An oil susceptibility to oxidative damage typically is dependent upon just two main matters:
its own concentration of polyunsaturated fatty acids, which usually often snore (react with oxygen).
The presence of antioxidants, that counteract the oxidative damage (that's the reason why they're called anti-oxidants).
As summarized above, Olive Oil is saturated in polyunsaturated fatty acids (about 11 percent ) and full of antioxidants.
A handful of reports have subjected Olive Oil in large heat areas for long periods of time and measured, how it affects the quality and nutritional properties of the petroleum. A sizable percentage of these scientific reports employed a top temperature for a very long duration of time. But under these serious conditions, Olive Oil did good.
One examine actually strong fried a variety of different sorts of Olive Oil for 2-4 hours and noticed that it was resistant to oxidation. Extra Virgin Olive Oil, which is higher in antioxidants, did great.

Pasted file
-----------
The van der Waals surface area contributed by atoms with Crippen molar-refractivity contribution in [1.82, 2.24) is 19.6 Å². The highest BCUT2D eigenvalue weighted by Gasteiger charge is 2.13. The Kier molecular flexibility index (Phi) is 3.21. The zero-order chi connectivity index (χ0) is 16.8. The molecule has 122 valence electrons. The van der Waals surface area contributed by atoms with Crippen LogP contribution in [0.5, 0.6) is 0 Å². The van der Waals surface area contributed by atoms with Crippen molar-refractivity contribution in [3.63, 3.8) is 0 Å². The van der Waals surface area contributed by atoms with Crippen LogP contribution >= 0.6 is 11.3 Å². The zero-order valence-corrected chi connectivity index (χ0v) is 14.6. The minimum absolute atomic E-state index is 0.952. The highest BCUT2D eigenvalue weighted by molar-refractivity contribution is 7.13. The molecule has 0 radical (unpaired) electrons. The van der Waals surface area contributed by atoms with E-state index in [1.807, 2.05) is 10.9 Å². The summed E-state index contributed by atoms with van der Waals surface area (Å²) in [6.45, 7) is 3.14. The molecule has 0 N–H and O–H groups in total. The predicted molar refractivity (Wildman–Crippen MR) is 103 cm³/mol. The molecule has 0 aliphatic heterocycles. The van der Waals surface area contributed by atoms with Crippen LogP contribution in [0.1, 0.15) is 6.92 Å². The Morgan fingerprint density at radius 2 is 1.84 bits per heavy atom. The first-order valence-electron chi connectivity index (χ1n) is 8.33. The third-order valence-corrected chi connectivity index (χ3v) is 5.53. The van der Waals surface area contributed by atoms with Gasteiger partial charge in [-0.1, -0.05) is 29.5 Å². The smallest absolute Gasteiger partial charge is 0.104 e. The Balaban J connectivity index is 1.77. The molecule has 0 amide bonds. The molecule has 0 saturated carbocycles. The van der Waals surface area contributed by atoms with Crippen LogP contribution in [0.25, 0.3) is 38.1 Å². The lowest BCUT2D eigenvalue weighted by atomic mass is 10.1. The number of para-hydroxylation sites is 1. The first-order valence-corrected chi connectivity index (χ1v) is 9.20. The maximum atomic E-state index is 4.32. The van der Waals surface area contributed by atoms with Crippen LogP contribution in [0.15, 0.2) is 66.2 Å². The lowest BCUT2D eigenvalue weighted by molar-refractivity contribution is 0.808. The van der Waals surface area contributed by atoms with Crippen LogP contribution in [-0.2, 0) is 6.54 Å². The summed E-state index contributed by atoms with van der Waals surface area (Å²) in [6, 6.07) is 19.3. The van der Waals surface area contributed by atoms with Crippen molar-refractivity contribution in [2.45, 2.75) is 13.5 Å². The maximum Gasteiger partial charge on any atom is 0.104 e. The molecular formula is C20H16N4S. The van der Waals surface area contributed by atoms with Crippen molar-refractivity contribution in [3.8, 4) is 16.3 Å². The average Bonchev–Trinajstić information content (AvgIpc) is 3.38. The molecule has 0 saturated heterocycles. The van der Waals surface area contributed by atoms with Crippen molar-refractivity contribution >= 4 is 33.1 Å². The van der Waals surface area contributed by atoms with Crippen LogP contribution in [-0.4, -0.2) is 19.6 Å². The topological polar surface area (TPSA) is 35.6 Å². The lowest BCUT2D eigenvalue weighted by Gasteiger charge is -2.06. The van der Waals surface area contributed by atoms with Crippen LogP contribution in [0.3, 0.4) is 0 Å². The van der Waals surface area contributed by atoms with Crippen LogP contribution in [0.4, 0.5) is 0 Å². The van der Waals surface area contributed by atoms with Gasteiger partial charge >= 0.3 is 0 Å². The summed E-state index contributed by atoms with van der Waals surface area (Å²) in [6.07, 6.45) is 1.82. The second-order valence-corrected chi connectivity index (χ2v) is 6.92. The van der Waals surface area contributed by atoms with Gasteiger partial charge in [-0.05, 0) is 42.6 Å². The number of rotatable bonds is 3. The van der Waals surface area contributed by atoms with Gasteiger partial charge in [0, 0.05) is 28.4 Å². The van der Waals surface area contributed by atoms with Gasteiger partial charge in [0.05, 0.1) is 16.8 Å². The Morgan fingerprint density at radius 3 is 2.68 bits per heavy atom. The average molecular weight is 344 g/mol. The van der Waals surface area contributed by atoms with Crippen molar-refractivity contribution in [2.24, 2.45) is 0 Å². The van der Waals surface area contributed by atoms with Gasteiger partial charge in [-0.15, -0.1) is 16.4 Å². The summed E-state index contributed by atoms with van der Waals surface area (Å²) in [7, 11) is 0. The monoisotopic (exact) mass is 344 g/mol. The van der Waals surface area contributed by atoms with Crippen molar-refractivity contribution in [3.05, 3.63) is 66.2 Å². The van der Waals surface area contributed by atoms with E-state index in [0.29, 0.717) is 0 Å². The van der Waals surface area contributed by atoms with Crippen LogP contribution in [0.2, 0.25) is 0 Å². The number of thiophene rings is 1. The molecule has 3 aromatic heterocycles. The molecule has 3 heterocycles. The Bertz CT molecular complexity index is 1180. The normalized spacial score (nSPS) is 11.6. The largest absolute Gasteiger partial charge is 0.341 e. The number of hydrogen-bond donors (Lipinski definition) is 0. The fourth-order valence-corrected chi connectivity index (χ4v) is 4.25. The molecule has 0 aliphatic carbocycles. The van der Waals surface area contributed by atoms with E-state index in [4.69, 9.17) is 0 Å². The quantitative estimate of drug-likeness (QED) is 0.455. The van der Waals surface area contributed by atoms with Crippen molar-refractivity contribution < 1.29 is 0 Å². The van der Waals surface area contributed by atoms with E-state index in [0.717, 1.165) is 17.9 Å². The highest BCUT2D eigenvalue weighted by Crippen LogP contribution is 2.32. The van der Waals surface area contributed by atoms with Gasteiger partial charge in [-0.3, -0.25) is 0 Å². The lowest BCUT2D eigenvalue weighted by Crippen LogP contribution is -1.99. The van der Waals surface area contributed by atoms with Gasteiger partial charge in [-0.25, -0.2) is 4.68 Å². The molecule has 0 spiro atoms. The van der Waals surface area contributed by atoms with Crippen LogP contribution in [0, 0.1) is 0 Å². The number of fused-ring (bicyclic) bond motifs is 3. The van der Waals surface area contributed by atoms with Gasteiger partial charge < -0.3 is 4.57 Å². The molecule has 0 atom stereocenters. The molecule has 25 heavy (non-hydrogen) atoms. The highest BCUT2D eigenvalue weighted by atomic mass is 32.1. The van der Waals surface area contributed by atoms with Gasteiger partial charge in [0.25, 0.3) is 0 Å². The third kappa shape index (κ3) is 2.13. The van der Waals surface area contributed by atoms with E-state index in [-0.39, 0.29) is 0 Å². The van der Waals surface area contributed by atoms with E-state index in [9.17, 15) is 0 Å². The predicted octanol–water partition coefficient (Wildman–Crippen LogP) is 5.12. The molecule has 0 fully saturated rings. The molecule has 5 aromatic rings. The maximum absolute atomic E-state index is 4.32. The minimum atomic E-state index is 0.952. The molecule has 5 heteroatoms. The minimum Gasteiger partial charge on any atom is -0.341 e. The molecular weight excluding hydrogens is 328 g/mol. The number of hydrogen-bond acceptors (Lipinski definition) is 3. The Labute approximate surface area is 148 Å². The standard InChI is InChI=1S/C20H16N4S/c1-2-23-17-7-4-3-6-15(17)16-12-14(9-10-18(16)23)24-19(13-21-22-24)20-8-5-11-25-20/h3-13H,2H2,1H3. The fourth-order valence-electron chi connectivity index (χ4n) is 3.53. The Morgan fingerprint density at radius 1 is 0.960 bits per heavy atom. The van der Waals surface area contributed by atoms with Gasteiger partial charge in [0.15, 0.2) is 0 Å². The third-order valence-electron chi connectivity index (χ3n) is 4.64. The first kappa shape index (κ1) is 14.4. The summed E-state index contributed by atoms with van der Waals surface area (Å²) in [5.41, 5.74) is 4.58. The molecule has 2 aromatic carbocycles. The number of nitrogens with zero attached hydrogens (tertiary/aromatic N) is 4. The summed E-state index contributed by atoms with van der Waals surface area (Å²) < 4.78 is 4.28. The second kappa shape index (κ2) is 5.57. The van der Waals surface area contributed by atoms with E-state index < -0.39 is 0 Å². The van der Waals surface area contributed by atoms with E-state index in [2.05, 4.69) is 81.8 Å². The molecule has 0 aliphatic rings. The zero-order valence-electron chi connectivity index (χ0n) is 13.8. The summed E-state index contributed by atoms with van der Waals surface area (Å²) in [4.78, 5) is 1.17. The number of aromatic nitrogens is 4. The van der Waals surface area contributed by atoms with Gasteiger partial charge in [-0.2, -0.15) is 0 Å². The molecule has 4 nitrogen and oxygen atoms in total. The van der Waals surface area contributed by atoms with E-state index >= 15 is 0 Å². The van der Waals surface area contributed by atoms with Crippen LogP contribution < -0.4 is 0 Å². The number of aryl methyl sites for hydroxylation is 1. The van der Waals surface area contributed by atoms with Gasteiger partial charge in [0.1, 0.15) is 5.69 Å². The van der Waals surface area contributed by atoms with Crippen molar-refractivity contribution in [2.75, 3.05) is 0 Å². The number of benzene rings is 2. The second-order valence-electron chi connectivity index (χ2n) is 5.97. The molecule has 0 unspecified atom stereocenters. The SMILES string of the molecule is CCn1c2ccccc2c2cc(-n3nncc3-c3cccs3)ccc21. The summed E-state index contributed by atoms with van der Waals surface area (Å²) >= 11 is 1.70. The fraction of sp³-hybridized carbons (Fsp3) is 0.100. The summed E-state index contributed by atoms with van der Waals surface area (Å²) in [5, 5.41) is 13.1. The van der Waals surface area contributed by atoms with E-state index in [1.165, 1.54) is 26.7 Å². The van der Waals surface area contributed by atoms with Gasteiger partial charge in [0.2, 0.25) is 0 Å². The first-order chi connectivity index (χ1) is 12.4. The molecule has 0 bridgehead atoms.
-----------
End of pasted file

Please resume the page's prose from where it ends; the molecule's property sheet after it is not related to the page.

It has been found that Olive Oil does not oxidize once useful for cooking, whilst vegetable oils such as sunflower oil do oxidize and actually form harmful chemicals. One analyze displayed that eating a meal with heated Olive Oil increased oxidative markers in the blood when compared to a meal with unheated Olive Oil.
Additionally, in this particular study, the Olive Oil was maybe not Extra Virgin Olive Oil and it was cooked for 2 hours.
Furthermore, it is also a myth that heating Olive Oil leads towards the formation of trans fats. In 1 review, frying Olive Oil 8 times in a row simply increased the trans fat content from 0.045percent to 0.082 percent, even now a negligible amount.
Overall. It appears that Olive Oil is incredibly stable, even under extreme conditions such as deep frying for elongated amounts of time.